I first fell into a steady relationship with running when I started college three years ago. I had taken up running very casually in high school when I befriended a German foreign exchange student who was concerned about America’s stark consumption of sugars. We engaged in combat with the sugars of our nightmares every day after school and then I went home and ate cookies. Now I run for my university’s college team and am hoping to do my first marathon within the next year. I still go home and eat cookies.
Anyone who runs has a very unique relationship with running. Running is very much like having a human companion because it occupies your mind quite a lot, but without the added benefits of sometimes making you dinner or bringing home a pizza. Instead you’re more ravishingly hungry. All of the time. hence the cookies. If you have a regular routine of running almost every day, missing a day because of something unexpected is like waking up and not drinking that expected cup of coffee.
I came to Chile accepting that I might not be able to run here as I do at my home. I told myself that it was just fine to take a break, however this mental preparation was not necessary. Here in Chile, I live impossibly close to the ocean, and I have the freedom to take an ocean-side run whenever I want to. The experience differs from my running in the States, where I grew accustomed to running on city bike trails and when at home with my parents, country back roads.
I didn’t know whether or not running was a popular activity here in Chile. From my observations, it’s not a strange hobby, but it is not nearly as common as it is in the United States. Below are some demographics about the average Chilean runner that I learned in a Chilean culture class.
- Of the Chileans that claim to habitually run, 47% belong to the upper class (known as ABC1 here).
- 3 out of every 10 runners are women.
- 70% of runners here are 21-40 years old while 1 out of 15 are between the age of 16-20. (I’ve noticed this a lot.)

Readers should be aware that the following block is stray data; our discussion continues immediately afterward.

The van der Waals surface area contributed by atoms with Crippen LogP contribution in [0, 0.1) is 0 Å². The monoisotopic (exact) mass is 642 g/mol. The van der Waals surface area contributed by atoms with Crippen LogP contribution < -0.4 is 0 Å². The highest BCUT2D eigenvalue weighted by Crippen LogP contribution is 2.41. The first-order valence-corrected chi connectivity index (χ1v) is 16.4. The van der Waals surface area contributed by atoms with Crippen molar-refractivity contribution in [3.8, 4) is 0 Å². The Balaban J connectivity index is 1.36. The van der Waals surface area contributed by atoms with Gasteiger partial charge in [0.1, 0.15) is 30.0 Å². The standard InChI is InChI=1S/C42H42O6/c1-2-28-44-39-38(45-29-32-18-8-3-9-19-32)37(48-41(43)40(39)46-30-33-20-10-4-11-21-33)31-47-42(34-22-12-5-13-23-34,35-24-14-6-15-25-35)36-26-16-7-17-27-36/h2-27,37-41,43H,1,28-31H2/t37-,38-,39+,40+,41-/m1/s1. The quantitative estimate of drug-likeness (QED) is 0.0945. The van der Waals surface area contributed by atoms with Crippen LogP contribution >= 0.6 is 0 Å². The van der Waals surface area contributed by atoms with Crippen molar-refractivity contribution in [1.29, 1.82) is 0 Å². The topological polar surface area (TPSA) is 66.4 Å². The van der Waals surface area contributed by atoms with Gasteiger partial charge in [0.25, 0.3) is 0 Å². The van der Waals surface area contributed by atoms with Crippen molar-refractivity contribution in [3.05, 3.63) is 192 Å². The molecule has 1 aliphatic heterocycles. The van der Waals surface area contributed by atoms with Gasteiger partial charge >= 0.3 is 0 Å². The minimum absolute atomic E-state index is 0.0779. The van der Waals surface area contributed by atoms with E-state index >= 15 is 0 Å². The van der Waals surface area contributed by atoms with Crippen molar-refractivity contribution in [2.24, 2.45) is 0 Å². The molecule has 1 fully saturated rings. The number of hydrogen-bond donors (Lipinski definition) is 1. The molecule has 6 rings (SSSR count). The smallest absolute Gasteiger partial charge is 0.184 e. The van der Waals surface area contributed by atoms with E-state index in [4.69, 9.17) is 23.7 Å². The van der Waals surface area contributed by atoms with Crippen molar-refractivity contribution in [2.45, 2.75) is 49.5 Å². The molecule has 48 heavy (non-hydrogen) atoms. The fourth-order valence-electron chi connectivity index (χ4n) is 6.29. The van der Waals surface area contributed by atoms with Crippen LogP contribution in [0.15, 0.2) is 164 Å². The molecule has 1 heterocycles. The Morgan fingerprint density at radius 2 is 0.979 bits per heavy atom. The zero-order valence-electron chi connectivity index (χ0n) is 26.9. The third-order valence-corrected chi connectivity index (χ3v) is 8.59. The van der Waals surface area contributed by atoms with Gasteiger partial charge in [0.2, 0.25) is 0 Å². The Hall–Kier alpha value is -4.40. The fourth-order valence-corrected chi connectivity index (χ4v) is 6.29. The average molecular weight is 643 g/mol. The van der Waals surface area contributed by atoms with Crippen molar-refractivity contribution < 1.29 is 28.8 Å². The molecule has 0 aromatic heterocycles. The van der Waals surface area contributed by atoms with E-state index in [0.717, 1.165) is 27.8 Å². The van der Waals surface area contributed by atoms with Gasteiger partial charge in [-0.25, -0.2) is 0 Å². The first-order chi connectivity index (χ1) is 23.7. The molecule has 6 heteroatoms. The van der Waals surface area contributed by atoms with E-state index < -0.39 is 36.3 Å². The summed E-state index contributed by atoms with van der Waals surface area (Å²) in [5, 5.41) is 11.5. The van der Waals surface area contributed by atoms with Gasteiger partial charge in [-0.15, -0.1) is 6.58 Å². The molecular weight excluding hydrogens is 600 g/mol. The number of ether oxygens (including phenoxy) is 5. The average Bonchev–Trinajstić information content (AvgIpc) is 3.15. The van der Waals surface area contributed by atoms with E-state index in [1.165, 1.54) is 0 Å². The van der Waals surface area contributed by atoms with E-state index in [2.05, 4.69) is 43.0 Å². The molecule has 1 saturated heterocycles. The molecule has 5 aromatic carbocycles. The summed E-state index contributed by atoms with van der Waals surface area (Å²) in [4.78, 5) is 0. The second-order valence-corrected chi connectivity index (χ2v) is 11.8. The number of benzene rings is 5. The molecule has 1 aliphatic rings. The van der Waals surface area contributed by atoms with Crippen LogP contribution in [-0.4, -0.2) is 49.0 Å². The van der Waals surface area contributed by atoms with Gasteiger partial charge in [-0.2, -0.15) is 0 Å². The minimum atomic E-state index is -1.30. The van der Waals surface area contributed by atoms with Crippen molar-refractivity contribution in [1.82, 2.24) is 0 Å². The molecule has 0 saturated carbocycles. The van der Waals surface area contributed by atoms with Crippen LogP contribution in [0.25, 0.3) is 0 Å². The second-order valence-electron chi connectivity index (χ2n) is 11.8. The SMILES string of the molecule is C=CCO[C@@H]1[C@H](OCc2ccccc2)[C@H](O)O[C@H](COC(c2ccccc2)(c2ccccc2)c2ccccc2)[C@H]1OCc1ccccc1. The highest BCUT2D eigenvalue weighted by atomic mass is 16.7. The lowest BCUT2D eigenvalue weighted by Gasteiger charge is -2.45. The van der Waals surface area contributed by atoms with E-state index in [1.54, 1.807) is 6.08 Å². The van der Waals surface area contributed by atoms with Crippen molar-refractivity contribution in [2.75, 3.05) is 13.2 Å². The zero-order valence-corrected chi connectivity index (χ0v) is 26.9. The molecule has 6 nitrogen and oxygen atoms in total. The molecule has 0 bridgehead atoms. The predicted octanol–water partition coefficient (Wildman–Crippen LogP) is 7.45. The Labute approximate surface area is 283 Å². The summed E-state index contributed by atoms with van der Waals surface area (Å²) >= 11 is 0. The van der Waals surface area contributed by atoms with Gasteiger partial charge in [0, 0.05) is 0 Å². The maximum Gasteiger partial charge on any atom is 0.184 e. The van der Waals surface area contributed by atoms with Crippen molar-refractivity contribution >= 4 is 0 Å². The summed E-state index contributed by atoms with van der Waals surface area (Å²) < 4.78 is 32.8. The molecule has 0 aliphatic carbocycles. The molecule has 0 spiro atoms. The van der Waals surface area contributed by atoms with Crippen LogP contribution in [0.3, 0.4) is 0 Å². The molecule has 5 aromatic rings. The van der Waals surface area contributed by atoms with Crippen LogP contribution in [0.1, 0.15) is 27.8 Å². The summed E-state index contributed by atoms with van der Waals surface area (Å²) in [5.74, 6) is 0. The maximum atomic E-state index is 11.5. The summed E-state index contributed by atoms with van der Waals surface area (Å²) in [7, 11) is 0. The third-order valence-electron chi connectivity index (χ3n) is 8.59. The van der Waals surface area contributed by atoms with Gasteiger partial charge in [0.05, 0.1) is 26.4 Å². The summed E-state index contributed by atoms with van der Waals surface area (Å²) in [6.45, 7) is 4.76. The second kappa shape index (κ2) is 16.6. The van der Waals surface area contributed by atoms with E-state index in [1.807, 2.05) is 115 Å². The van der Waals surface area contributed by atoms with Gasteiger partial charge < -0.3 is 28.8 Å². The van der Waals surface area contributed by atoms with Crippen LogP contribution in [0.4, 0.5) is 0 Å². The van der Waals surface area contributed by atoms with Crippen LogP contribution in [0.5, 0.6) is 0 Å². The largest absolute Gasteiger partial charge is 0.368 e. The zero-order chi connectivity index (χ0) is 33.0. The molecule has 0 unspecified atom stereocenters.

During the summer season here, running is a bit like a game of frogger until you clear the populous beach areas. From any point in the city it is easy enough to find the ocean and run along side of it, where you’ll find many other athletes. However, summer also means loads of stroller-pushing, ice cream-eating beach-goers who like to lazily take up the entire side walk. There’s also solid stretches of vendors selling empanadas, fruit juice, alpaca socks, key chains, jewelry, precious rocks, and homemade sweets.
It makes for fantastic people watching and entertainment, but can also slow you down a bit while running. Here I am finding that it is good to be slowed though. Things should be done and performed for the feeling you get during and after, not solely to “get it done” as we tend to say in North America. Now that the season is changing to fall, the crowds are beginning to ease up as well.
My runs tend to be about an hour long and I run from central Vina del Mar to the Renaca area along the coast. If you like to run longer, there’s opportunity to keep on going and the longer you run, the better the view gets. This is my opinion because I prefer more nature and less urban running environments. I’ve also been doing a lot of trekking which is excellent on the legs too. I recently returned from a 6 day trek in the Torres del Paine National Park.
But if you enjoy outdoor exercise activities without the expense of a plane ticket, the area by Vina del Mar’s Playa Deportes (Sport Beach) has a lot of exercise equipment for the public. Think children’s playground design, but for adults. They also offer free zumba on the beach regularly during the summer, and weekends in the fall, and have beach volleyball as well. My university offers many free opportunities to join in
I have yet to tackle Valparaiso’s hillsides for any intense training, but it is definitely doable for any feeling up to the challenge.